Bank of Japan Governor Haruhiko Kuroda defended his yield curve control policy on Monday, saying it had kept Japan’s long-term interest rates from joining the uptrend in global yields and was helping the economy overcome stagnation.
Kuroda also shrugged off criticism made by some academics that his 2 per cent inflation target was too ambitious for a country long mired in deflation, arguing that the BOJ can leave itself enough policy ammunition to fend off future shocks to the economy only by accelerating price growth to its target.
In a speech to the Keidanren business lobby, Kuroda offered an upbeat view on the global economy, saying it was emerging from the doldrums as factory and trade activity picked up.
“The global economy seems to be finally entering a new phase, by putting the negative legacy of the global financial crisis behind it, although considerable uncertainties lie ahead,” he said.
The BOJ’s new policy framework aimed at capping long-term interest rates will help maximise the benefits of such global tailwinds for Japan’s economy, Kuroda said.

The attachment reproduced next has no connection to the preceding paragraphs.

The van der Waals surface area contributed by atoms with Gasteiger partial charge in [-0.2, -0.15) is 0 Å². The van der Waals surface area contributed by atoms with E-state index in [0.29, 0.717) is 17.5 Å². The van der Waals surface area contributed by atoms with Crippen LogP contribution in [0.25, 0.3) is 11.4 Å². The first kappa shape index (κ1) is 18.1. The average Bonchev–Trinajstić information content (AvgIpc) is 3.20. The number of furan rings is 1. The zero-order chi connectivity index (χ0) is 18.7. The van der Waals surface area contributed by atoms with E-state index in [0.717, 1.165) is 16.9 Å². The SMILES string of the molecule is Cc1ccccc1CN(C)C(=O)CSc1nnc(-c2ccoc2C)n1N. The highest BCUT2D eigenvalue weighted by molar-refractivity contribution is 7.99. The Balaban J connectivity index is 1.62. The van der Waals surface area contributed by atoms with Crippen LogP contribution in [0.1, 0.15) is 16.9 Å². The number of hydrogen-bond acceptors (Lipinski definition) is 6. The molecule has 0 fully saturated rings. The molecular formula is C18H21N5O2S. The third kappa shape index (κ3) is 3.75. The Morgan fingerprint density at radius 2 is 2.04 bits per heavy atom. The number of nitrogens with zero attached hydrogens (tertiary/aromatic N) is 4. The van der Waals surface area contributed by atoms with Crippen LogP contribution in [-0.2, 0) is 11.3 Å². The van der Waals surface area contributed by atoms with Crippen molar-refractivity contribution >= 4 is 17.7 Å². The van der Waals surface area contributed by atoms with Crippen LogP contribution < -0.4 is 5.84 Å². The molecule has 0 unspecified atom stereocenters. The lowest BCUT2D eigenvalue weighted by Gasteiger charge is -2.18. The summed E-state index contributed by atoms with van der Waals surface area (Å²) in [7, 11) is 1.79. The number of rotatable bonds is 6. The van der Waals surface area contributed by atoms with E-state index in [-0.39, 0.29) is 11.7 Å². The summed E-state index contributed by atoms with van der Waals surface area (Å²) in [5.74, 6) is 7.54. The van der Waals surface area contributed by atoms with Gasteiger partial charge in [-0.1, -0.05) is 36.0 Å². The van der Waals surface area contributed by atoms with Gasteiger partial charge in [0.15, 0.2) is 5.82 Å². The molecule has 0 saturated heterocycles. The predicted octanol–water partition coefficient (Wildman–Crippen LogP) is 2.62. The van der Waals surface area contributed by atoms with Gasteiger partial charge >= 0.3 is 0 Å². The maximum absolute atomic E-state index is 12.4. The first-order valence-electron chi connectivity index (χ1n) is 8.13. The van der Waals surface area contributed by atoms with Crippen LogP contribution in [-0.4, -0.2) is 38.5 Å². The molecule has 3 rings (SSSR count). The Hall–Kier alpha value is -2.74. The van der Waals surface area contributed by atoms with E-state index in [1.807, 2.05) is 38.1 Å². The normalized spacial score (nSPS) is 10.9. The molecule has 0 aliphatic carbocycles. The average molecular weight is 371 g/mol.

“By implementing this policy framework in an appropriate manner, the BOJ can take advantage of the recovery momentum of the global economy to produce an even greater driving force for Japan’s economy,” he said.
Kuroda’s remarks underscore the growing sense of optimism BOJ policymakers share on the outlook for Japan’s economy and reinforce market expectations that the bank will hold off on expanding monetary stimulus in coming months.
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